The brutal rape of a 5-year-old girl in a Turangi campground last month has sparked a new call to Prime Minister John Key to revive a task force on sexual violence.

In an open letter to Mr Key, Rape Prevention Education executive director Dr Kim McGregor asked Mr Key to re-instate the multi-agency Taskforce for Action on Sexual Violence and approve a national prevention plan it developed between 2007 and 2009.

Dr McGregor also appealed for "realistic and sustained'' funding for Te Ohaaki a Hine - National Network for Ending Sexual Violence Together (TOAH NNEST) services, which include early intervention programmes for children with concerning sexualised behaviour.

"Our early intervention programmes offer the best hope of identifying early, children who are at risk of later sexual offending, and intervening to prevent this ocurring.''


"While we have excellent specialist community treatment services throughout the country, these services are currently insufficiently resourced to help increase the safety in all of our communities.''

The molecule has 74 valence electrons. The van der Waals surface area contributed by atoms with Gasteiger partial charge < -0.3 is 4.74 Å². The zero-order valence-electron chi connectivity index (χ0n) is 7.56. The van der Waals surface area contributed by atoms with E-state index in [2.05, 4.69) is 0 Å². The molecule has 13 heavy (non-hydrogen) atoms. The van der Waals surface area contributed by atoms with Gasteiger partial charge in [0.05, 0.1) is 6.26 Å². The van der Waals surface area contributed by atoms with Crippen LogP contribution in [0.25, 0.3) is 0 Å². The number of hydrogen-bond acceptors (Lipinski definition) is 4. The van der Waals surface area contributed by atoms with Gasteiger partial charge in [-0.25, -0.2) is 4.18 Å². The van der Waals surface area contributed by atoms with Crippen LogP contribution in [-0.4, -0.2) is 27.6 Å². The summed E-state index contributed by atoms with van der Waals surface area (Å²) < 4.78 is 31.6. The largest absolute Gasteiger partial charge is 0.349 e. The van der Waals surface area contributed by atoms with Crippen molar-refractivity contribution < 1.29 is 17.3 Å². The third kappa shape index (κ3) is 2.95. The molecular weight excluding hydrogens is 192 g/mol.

She said few of the taskforce's recommendations had been adopted and the sector's ability to prevent and deal with the country's high level of sexual violence had been diminished by funding cuts.

Sexual violence against children happened on a daily basis, affecting an estimated one in four girls and one in eight boys under the age of 16, she said.

"Although rarely by a stranger, every year a few of these thousands of children throughout the country will experience one-off brutal incidents similar to the one reported in Turangi.

"Others will experience regular sexual violations that may be repeated over months or even years.''

Sexual crime was also by far the most costly crime per incident, she said.

"Treasury estimated that sexual violence directly cost the economy $1.2 billion in 2003-2004, and the new cost now could be as high as $7.5 billion per year.''

A spokeswoman for Mr Key said Dr McGregor's letter would be replied to in due course - Jamie Morton